Robert Wormald admits he decided to do it for the money.
In the mid-1980s, when he began planning the Worman's Mill community in Frederick, he had never heard of neo-traditional small-town development.
But when a market study for a 1,497-unit, 307-acre property showed he would probably sell only 50 homes a year built as a conventional subdivision, and would therefore take 30 years to complete, he decided he'd have to do something different to attract buyers.
That something different has earned him industry accolades and made his community a model for the way development can be. In September, Worman's Mill was the largest planned community to receive Maryland's annual Smart Growth award, which recognizes compact development that conserves natural resources and utilizes existing infrastructure.
Though sales were slower than Wormald would have liked in the early years of the community, during the recession of the early 1990s, the community's growth has taken on velocity, with 140 homes sold last year. With a base price for a condominium topping out at $339,900, Worman's Mill is finally paying off. So far, 500 single-family homes, townhouses, duplexes and condominiums have been built, with all but 50 bought.
Wormald will begin selling homes in the second section of the community, Mill Island, this summer. Models are to open in the fall.
The design for the community was inspired by European villages with architecture reflective of historic downtown Frederick.
The homes sit on smaller lots than in conventional subdivisions. Most of the single-family lots average about one-ninth of an acre. Though they are close together, the homes differ widely in appearance with facades in Tudor-style, stone, brick or vinyl siding. Turrets, designer windows and sun rooms help to make each unique.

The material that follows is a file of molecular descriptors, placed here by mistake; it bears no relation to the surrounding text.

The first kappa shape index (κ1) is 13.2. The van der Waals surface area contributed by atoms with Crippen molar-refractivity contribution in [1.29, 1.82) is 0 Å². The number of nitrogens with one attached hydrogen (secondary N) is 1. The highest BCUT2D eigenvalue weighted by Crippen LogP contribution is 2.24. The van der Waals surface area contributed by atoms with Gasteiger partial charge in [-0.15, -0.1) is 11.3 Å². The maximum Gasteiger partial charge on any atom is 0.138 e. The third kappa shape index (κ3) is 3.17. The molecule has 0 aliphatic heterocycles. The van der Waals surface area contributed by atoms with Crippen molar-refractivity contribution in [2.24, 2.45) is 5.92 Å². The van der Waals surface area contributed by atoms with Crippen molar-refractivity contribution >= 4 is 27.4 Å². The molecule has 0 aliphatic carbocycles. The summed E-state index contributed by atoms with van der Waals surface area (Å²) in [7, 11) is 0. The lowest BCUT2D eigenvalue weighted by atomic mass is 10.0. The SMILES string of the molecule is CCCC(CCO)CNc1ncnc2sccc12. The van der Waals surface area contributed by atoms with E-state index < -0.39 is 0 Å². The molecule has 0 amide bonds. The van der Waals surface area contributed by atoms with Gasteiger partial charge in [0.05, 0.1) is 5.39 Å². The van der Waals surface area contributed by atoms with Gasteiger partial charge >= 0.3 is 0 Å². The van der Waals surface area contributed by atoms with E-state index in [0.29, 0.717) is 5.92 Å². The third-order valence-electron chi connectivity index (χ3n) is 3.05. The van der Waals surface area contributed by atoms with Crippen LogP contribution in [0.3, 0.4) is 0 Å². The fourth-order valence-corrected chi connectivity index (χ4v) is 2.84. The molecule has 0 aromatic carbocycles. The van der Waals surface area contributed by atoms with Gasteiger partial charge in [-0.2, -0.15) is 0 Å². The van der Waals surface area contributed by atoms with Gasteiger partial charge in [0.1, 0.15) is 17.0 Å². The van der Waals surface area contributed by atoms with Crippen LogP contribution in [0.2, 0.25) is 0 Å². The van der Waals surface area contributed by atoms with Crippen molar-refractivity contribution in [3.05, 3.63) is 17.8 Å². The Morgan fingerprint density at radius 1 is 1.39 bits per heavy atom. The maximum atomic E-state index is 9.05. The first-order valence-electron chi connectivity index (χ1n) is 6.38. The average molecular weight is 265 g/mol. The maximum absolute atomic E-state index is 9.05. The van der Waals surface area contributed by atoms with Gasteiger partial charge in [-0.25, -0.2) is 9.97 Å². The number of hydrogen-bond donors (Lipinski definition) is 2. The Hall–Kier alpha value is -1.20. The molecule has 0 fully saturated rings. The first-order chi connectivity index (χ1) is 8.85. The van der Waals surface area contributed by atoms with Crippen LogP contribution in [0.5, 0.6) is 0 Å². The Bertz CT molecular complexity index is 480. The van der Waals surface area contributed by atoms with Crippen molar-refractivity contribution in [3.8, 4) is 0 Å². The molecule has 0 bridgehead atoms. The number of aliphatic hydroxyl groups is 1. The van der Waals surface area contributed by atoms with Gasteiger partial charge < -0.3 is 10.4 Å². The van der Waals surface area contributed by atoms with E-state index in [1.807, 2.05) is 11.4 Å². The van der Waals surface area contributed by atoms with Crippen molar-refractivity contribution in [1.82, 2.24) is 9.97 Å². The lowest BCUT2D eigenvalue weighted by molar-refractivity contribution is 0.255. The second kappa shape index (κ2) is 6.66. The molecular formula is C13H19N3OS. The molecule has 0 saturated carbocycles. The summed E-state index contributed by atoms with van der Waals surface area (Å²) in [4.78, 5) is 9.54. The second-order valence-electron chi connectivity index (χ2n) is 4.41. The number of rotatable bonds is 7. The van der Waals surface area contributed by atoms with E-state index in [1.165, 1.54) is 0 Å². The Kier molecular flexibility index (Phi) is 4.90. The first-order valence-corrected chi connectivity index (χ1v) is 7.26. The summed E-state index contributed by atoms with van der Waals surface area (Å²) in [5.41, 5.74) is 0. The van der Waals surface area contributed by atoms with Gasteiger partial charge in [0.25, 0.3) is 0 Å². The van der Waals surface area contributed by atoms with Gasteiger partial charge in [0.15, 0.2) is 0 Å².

"Pocket parks" of community land are arranged among the homes to add green space.
"It helps to create the feeling of open space," Wormald said. "I like to say the way you do this kind of planning is 'think green.' You need to minimize the pavement and concrete."
The impact of automobiles is reduced throughout the community. The townhouses have garages that are reached through rear alleys. Paths weave through the community and sidewalks line most streets.
On a pleasant morning last month, Dawn Robinson, 60, who owns a townhouse in the community, pushed her 2-year-old grandson, Patrick, in a stroller on the sidewalk around the park-like town square.
The size of two football fields, the square includes a bandstand and will eventually be surrounded by a bank, four or five upscale restaurants, an inn and almost 50 "specialty" shops with upstairs residences for proprietors. Parking will be hidden behind the shops.
"We are going away from the strip malls that are so common in this world and creating an environment that is rich in architectural detail and charm and also rich in landscaping," said Ken Wormald, 28, Robert Wormald's youngest son and director of marketing.
"This is a reaction to suburban sprawl," he said. "It's thinking about the way people want to live. It is a return to community."
Robinson said she looks forward to the opening of the commercial section, which will be completed in about four years.
"The way Frederick is getting, it will be nice to have more things right here so we don't have to get into the traffic mess," she said.
Frederick's growth has fueled the success of Worman's Mill. Though Wormald said the community at first attracted mostly people who lived or worked in Montgomery County and Washington, the biggest draw recently has been from the local area. Ken Wormald estimates that about 30 percent of working residents commute to the Washington area and 10 percent commute to Baltimore.